Need an expert perspective..

Discussion in 'Tele-Technical' started by slowpinky, May 20, 2019.

  1. slowpinky

    slowpinky Tele-Afflicted

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    Ive got a Partscaster - its a homemade job which turned out really well despite my technical limitations and I have used it for many gigs and recordings for the last 10 years or so.
    Its 4 way wiring with Fred Stewart Blackguards but I also had a treble bleed circuit in it. It was so long ago I cant even remember the specs on it - but it was from a respectable source.
    After hanging on the wall for some months without getting played (the guitar, not me!) the Tele went from being a 4 way, to a 2 way with a particularly horrible plasticky tone from what is normally a great sounding FS neck pickup.The pickup selector ceased to function correctly.
    With the circuit out on the table I noticed some noisy signal interruption from the volume pot when poking around the various solder joints. I removed the treble bleed (a resistor and cap) which seemed to be the culprit and suddenly the switch was back to normal - guitar sounded a lot better.
    I am curious as to how these components 'normally' deteriorate - gradually or do they just die?. I checked all the solder joints and they were ok - reflowed them all as well - but it wasnt until I took the TB out that it seemed to make any difference,
    Personally the TB circuit started off as a trial thing and I left it in but really I mostly use the Neck pickup at low -medium levels so I dont mind the guitar sounding a bit darker - it actually sounds better to my ear now!
    Be great to get some insight into the causes of these symptoms if anyone has something to offer.

    Ta!
     
  2. BryMelvin

    BryMelvin Tele-Afflicted

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    Resistors seldom die with that low current/voltage . Depending what type of capacitor was put in that bleed circuit it could be the problem. Use typical electronic industry capacitors for treble bleed circuits. eg poly, ceramic etc. Stay away from electrolytics and "vintage" style paper/oil as they can dry out and cease to function properly. Do NOT use old NOS vintage style caps ever.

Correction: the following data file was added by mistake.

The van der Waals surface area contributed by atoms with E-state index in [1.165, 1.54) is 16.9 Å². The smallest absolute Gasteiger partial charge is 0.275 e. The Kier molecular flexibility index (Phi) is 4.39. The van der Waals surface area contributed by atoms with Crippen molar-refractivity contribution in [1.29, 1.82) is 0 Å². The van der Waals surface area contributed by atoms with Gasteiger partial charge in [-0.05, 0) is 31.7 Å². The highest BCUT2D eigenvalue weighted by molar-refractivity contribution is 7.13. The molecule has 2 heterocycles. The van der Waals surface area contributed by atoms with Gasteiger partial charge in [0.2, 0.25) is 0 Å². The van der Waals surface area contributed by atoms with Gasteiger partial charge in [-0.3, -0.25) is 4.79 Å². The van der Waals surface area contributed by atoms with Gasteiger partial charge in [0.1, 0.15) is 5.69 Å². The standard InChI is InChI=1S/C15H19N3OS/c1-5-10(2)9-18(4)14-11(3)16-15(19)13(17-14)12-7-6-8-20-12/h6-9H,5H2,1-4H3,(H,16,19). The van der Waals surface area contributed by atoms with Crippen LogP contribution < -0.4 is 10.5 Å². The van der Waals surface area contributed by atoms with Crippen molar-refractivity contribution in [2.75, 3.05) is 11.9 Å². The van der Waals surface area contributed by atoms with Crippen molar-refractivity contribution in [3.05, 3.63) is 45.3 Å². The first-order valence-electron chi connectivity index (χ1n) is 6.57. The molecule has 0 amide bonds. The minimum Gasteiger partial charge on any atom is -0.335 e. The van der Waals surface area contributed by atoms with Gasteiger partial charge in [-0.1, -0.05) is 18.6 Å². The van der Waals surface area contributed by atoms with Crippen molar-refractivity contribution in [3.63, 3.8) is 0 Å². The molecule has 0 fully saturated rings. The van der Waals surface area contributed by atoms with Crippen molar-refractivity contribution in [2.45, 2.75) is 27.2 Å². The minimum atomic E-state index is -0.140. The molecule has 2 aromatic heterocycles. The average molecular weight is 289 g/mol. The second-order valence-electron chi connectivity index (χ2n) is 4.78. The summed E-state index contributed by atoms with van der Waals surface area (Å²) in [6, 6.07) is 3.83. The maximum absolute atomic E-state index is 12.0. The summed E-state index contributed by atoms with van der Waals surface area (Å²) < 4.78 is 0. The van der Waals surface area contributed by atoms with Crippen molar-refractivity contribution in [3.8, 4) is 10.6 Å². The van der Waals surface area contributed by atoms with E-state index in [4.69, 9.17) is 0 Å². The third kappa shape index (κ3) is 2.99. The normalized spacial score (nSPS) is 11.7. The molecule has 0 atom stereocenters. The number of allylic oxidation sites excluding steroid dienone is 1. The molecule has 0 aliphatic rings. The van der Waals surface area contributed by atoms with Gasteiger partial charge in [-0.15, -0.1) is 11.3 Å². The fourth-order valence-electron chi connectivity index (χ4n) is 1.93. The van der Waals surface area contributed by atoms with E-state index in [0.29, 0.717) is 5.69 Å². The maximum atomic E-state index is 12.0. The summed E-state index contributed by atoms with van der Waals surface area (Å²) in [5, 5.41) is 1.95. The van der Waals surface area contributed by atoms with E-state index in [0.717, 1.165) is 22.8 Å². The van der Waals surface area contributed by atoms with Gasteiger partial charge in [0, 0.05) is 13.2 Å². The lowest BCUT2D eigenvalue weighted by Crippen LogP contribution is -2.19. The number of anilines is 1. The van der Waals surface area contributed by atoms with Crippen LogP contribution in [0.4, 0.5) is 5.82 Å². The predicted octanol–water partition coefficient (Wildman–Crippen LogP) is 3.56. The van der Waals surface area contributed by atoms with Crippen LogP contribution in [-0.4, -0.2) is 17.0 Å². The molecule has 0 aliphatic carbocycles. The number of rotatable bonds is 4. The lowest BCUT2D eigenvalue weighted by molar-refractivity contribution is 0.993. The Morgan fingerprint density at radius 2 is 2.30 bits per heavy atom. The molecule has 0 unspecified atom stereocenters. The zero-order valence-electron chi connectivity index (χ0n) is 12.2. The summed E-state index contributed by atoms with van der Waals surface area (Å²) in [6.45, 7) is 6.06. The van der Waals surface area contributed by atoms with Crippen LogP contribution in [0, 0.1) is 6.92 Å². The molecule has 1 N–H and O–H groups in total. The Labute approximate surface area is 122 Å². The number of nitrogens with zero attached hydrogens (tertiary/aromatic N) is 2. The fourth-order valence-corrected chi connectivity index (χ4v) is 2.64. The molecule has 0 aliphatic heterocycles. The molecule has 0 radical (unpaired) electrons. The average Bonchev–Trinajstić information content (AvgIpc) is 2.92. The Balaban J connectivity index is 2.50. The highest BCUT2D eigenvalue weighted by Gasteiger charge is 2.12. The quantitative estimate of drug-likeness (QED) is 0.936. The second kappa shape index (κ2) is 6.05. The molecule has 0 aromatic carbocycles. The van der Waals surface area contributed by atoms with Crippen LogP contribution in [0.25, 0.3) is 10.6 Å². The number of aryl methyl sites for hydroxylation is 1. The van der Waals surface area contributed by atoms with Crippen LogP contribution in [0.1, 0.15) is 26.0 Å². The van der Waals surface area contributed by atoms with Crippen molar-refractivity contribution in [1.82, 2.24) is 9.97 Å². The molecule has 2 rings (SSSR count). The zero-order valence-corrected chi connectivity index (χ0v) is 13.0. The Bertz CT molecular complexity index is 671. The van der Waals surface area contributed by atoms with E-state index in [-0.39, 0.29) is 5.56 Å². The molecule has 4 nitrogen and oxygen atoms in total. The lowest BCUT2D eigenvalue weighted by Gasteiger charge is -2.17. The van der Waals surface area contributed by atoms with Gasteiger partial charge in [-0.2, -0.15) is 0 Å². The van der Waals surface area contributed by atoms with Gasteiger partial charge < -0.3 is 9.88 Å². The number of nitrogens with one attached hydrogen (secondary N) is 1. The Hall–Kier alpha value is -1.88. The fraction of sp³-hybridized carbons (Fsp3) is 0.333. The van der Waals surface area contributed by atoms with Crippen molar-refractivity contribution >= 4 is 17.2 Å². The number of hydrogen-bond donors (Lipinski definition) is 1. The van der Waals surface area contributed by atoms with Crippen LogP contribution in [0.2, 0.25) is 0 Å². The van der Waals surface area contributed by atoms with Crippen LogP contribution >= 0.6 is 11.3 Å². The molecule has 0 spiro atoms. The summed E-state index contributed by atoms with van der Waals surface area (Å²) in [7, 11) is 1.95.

3. boredguy6060

    boredguy6060 Friend of Leo's

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    It’s really unusual for a resistor or a cap to go bad in the time frame you stated with as little voltage as is present in a TB circuit.
    A solder joint can fail if it were marginal to begin with.
    Since the TB has been removed, the cause is likely to remain a mystery.
    Just play it and hope that was the problem.
    Good luck,
     
    8barlouie likes this.
  4. 8barlouie

    8barlouie Friend of Leo's Gold Supporter

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    I would try resoldering it back in to see if the problem was indeed a cold joint. Either that or possibly a stray wire or piece of solder shorting it out. Hard to say without having seen it. I think it’s worth another shot.
     
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  5. boredguy6060

    boredguy6060 Friend of Leo's

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    I have installed a TB circuit in several of my guitars and believe that they are very useful. So if it were mine, I’d definitely reinstall it and see that it was working. But that’s just me.
     
    Last edited: May 21, 2019
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  6. BryMelvin

    BryMelvin Tele-Afflicted

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    I'd put it in again too. but wouldn't bother using the same resistor and capacitor. Use new ones in the same configuration.
     
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  7. getbent

    getbent Telefied Ad Free Member

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    cold solder joint or a solder joint broke (maybe two)
     
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  8. slowpinky

    slowpinky Tele-Afflicted

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    Thanks all - I have a bunch that I made up at the same time - I'll experiment with replacing it. They definitely werent vintage components. The tone cap is an orange drop .022 which is still hunky dory.
     
  9. mgreene

    mgreene Tele-Holic

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    Agree - plus invisible corrosion on switches (including pots) can make instruments sound bad.

    One of my favorite corrosion stories is when I lived in NYC and one day I turned on my record player and heard the radio!??? I thought I was going nuts because everything was set and selected correctly. Then something I heard once came to mind. I took the leads off the phono cartridge and the radio noise went away - later someone explained it to me - the corrosion on the phono connectors formed a capacitor and that capacitor was picking up the strong radio signals in the city and the high gain of the phono pre was amplifying it.

    Moral of the story - if your stuff sounds weird / bad as in muted/dull/crackly - start with cleaning the connectors - or in the case of a guitar the switches and pots.
     
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